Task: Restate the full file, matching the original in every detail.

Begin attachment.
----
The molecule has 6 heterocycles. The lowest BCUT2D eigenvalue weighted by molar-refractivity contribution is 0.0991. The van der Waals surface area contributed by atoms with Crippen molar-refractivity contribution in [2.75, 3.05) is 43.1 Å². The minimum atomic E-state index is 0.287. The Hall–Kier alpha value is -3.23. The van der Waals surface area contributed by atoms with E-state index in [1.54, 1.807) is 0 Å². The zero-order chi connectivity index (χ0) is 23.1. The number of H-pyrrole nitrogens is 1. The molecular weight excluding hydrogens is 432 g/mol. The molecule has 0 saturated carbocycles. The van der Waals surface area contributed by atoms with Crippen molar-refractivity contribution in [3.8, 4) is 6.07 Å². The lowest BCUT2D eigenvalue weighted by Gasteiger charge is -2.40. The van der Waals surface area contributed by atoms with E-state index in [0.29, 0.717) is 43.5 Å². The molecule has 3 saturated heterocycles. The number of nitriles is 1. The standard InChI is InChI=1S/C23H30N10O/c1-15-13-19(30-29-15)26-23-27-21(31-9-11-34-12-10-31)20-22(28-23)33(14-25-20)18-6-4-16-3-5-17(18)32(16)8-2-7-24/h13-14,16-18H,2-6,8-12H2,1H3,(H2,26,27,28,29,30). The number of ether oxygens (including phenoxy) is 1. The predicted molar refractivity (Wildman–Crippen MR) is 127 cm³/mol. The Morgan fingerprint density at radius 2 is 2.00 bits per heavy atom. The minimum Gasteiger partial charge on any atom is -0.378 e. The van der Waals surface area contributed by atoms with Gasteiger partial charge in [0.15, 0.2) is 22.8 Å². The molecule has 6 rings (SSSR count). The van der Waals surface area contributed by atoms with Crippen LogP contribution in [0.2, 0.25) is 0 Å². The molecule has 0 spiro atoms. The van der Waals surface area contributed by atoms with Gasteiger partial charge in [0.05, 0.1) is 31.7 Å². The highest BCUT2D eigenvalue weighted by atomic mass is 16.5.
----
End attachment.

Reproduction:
The molecule has 6 heterocycles. The lowest BCUT2D eigenvalue weighted by molar-refractivity contribution is 0.0991. The van der Waals surface area contributed by atoms with Crippen molar-refractivity contribution in [2.75, 3.05) is 43.1 Å². The minimum atomic E-state index is 0.287. The Hall–Kier alpha value is -3.23. The van der Waals surface area contributed by atoms with E-state index in [1.54, 1.807) is 0 Å². The zero-order chi connectivity index (χ0) is 23.1. The number of H-pyrrole nitrogens is 1. The molecular weight excluding hydrogens is 432 g/mol. The molecule has 0 saturated carbocycles. The van der Waals surface area contributed by atoms with Crippen molar-refractivity contribution in [3.8, 4) is 6.07 Å². The lowest BCUT2D eigenvalue weighted by Gasteiger charge is -2.40. The van der Waals surface area contributed by atoms with E-state index in [0.29, 0.717) is 43.5 Å². The molecule has 3 saturated heterocycles. The number of nitriles is 1. The standard InChI is InChI=1S/C23H30N10O/c1-15-13-19(30-29-15)26-23-27-21(31-9-11-34-12-10-31)20-22(28-23)33(14-25-20)18-6-4-16-3-5-17(18)32(16)8-2-7-24/h13-14,16-18H,2-6,8-12H2,1H3,(H2,26,27,28,29,30). The number of ether oxygens (including phenoxy) is 1. The predicted molar refractivity (Wildman–Crippen MR) is 127 cm³/mol. The Morgan fingerprint density at radius 2 is 2.00 bits per heavy atom. The minimum Gasteiger partial charge on any atom is -0.378 e. The van der Waals surface area contributed by atoms with Gasteiger partial charge in [0.15, 0.2) is 22.8 Å². The molecule has 6 rings (SSSR count). The van der Waals surface area contributed by atoms with Crippen LogP contribution in [0.2, 0.25) is 0 Å². The molecule has 0 spiro atoms. The van der Waals surface area contributed by atoms with Gasteiger partial charge in [0.05, 0.1) is 31.7 Å². The highest BCUT2D eigenvalue weighted by atomic mass is 16.5.